THE profits of hundreds of Jersey-based companies are likely to be taxed at 15% from 2025 as part of an international deal, according to the government.
It is not known by how much the move will boost public coffers, but it is understood that the number of businesses in Jersey which are affected is in the high hundreds.
These companies are part of multinationals whose global turnover exceeds 750 million euros a year and therefore fall within the scope of a worldwide initiative, overseen by the OECD, to which 130 countries signed up in 2021.
The move is an effort to stop global multinationals from shifting their profits around the world to avoid paying tax.
Jersey, along with the other Crown Dependencies, yesterday announced how it planned to implement this global standard.
As part of the effort, the OECD has given jurisdictions a number of options. Principally, multinationals will pay a minimum effective rate of 15% corporate tax in every country in which they operate.
That could mean a company such as Amazon, which is headquartered in Seattle, pooling all the profits of its worldwide operations which currently reside in places which have a below-15% corporate tax rate and paying the balance to the United States Treasury.
However, signatories to the standard have the option to introduce their own minimum 15% corporate tax rate, ensuring that multinational subsidiaries pay the 15% wherever they happen to be based.
The Crown Dependencies have chosen to take this route, arguing that it would be far simpler for subsidiaries to pay their tax locally rather than go through the complexity of wiring profits back to their parent company to be taxed there.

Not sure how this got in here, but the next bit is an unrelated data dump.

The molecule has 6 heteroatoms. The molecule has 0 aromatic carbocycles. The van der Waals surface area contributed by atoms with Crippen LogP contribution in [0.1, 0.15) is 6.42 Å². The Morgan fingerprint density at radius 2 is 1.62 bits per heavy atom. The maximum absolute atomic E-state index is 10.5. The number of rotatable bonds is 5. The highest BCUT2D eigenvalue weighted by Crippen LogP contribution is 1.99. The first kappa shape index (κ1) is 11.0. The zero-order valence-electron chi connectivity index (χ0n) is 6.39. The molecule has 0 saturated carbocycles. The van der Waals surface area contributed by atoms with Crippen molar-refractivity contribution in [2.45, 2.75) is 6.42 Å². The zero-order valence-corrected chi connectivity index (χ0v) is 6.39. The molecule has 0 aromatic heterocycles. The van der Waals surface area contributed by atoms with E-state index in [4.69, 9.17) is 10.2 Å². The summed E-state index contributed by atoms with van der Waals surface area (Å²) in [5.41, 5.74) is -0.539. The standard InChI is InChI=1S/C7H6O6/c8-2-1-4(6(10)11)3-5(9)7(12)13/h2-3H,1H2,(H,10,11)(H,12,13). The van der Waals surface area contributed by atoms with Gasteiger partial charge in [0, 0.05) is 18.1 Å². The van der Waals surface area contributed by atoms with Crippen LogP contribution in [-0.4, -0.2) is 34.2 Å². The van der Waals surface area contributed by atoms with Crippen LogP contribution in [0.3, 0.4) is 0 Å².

Currently, firms in Jersey pay no tax on their profits, unless they are a regulated financial services business, in which case they pay corporation tax of 10%, or are utilities, which pay 20%.
Jersey is home to a small number of large multinationals which have their headquarters in the Island. Legislation will also be introduced to allow these companies to pool their global profits locally if they wish and pay the 15% ‘top-up tax’ to Revenue Jersey.
The UK and European Union have committed to implement the new regime – called the OECD Pillar Two Framework – next year. However, the Crown Dependencies have said they will introduce it together from 2025, while reserving the right to delay the decision depending on how other jurisdictions respond.
Jersey is keen to stress that for the vast majority of companies in the Island, there will be no change, as the move only affects large businesses with significant global sales.
The government has also said that businesses ‘in scope’ have already been briefed, so are aware of the proposed changes. It is also confident that, because of the global deal, there will be no flight of business out of the Island.
Treasury Minister Ian Gorst said: ‘The government is monitoring international developments on Pillar Two very closely.
‘Jersey is very well positioned to adapt to these changes. We already have a well-developed corporate tax system and we have a seat at the table as a member of the OECD Inclusive Framework Steering Group, which is at the heart of decision-making for this agenda.
‘Jersey will continue to make the right tax choices for the Island’s long-term success as a global business and professional services centre.
‘I am determined, through careful engagement with industry at home and around the world, to ensure that Jersey maintains its international reputation for competitiveness and for providing businesses with administrative certainty and simplicity into the future.’